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Mandatory health care demos are back

 U.S. Secretary of Health and Human Services Alex Azar speaks on prescription drugs
U.S. Secretary of Health and Human Services Alex Azar. Photo: Alex Wong/Getty Images

Under the leadership of then-Secretary Tom Price, the Department of Health and Human Services substantially rolled back mandatory pilot programs. But Price isn’t the boss any more, and mandatory demonstration programs are back.

How it works: HHS is on a perpetual quest to change the way Medicare pays for care. One leading part of that effort involves bundling together the many individual payments Medicare would normally make for a one procedure.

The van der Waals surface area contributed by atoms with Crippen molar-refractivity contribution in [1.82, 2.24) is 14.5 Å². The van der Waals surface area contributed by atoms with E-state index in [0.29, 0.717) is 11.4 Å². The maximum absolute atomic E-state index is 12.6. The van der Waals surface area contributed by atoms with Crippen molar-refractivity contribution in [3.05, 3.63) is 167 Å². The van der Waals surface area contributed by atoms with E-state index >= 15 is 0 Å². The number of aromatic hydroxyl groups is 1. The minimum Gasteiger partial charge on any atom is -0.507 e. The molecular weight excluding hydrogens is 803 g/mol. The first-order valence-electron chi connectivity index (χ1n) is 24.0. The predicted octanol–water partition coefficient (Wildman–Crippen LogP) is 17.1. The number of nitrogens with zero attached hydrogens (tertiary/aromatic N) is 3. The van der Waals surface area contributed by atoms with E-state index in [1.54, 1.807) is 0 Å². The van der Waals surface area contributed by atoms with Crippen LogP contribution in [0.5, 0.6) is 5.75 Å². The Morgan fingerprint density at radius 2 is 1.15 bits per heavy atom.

• Because that model hasn’t been perfected yet, and because the whole idea here is to save Medicare money — which means paying out less in reimbursements — it’s not always easy to get doctors on board voluntarily.

“Real experimentation ... requires a willingness to try mandatory models. We know they are the most effective way to know whether these bundles can successfully save money and improve quality,” HHS Secretary Alex Azar said yesterday.

  • “We need results, American patients need change, and when we need mandatory models to deliver it, mandatory models are going to see a comeback,” he said.

The bottom line: Providers won’t be happy. But people who want to reform the delivery system will be.

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